Rooted in Damage

My art has always been a form of therapy for me. I don’t mean to sound like a cliché, but traditional psychotherapy just never got the job done. As first girlfriend was a psychiatric nurse, I literally had intimate experience with the field. It became obvious that drugs do nothing productive for the so-called “personality disorders.” Talking it out may seem to help, but any relief is only temporary.

Finally, I reached my breaking point. I realized that my mind had been twisted by years of abuse and that the development of mental defense mechanisms only compounded the problem. I needed to find another way, any way, of repairing the damage. I turned to the most immediate solution I’d heard of — occultism: methods of uncovering hidden, often discomforting truths.

Realizing exactly where (who) my problems had come from, it became very apparent that the cycle of abuse channels downward. Cowards prey upon the weak, but they may not be conscious of why. Sickened by this awareness, I reversed the flow, telepathically channeling all the negativity that had been inculcated into me directly back to its sources. The results achieved blew my mind. Suddenly the veil was lifted. I’d caught a glimpse of the puppet master at work.

Dropping emotional baggage was a tremendous relief, but it was only the beginning. There was still much to be done if I was to reverse my damage. I started studying a variety of philosophies, religions, and self-help methods to augment my experience with psychology and occultism. The most profound system I discovered was L. Ron Hubbard’s Dianetics, which led into Scientology.


I found Dianetics/Scientology was more like Eastern religion, more like a philosophy and an alternative to psychology than a dogmatic, mundane Western-style religion. Even though words like occultism, Satanism, and Scientology send most folks running for the hills, it’s different for someone who’d been through what I had. The damage was undeniable. It had only been obscured and compounded by psychologists who obviously had no idea how to solve even their own problems. Scientology, on the other hand, actually presented a workable equation. But it would not be easy.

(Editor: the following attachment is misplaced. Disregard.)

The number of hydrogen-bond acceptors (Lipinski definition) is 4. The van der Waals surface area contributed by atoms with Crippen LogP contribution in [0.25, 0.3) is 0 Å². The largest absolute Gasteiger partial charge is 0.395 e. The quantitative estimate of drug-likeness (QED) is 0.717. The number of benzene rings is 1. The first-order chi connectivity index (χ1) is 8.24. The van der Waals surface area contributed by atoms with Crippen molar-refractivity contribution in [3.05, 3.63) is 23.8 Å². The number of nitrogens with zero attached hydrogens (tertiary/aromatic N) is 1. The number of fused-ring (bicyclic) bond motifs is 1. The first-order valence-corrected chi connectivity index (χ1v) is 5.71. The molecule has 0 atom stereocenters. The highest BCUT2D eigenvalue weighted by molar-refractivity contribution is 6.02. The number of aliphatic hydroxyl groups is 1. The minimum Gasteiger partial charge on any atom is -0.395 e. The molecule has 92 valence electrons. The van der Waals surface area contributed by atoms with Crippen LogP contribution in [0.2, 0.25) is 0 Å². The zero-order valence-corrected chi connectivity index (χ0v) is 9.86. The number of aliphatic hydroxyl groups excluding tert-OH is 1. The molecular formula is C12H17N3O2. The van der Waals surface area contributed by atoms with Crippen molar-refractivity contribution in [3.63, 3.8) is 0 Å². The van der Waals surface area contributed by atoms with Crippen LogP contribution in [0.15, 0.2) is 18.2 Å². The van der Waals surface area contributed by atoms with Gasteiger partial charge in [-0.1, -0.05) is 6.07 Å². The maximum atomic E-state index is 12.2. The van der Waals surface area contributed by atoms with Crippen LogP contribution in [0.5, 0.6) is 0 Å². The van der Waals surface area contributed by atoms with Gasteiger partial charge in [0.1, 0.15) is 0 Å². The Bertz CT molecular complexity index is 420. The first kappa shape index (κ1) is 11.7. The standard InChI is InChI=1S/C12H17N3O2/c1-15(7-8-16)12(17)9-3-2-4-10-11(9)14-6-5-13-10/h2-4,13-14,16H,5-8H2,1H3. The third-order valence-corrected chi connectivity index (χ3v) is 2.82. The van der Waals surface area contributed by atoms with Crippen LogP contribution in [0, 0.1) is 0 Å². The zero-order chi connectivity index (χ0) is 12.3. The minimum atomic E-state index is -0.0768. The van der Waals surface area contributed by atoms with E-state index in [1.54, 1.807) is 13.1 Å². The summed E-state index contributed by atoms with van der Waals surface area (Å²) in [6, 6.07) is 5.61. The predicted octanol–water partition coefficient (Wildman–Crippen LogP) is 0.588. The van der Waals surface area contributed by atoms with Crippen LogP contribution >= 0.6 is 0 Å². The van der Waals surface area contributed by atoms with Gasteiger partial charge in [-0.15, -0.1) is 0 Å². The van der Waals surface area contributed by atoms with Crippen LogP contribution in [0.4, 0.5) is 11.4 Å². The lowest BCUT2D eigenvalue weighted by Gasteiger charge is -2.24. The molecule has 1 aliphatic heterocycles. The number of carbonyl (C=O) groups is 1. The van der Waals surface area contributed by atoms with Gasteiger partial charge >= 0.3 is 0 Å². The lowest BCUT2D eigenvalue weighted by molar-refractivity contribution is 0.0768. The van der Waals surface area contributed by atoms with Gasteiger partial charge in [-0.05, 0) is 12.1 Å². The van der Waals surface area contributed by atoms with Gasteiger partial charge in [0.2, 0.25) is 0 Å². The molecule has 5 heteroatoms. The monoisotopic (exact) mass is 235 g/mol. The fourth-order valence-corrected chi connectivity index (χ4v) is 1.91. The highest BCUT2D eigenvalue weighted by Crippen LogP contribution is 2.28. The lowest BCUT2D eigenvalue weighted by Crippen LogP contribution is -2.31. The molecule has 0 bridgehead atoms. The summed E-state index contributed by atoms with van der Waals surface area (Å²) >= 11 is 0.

It had become difficult to trust anyone. Over time, I found that many of my so-called friends (even family) would only bide their time until they found an opportunity to steal money, invariably disappearing immediately after the heist. This happened so many times that I largely gave up on friends, preferring isolation to the company of phonies. For this reason, along with the notorious reputation of groups like the Church of Scientology, I always decided to go it alone, performing self-therapy.

As a method of therapy, Scientology (in concert with other knowledge) actually worked. It reawakened creativity that had lied dormant since childhood. It taught me not to sublimate trauma, as the human mind is accustomed to, but to face the ugly parts of myself. In fact, mental reprogramming techniques required more than facing your most painful experiences, but focusing intensely upon them, repeatedly reliving the agony. At some point, after processing an acutely painful memory over and over again, the repressed memory engram will actually refile itself into the conscious memory banks. Its subliminal, subconscious control over your mind and everyday life comes to an end. This may be a rocky road, but I’ve found that this process actually gets lasting, powerful results.

Finally, I applied what I’d learned to my art. From years of abuse and the methods I learned to remedy it, Regressionism was born. Being inspired by painful/repressed memories, I hope my art will inspire others to face their own traumas, whether on the personal level or on the group dynamics.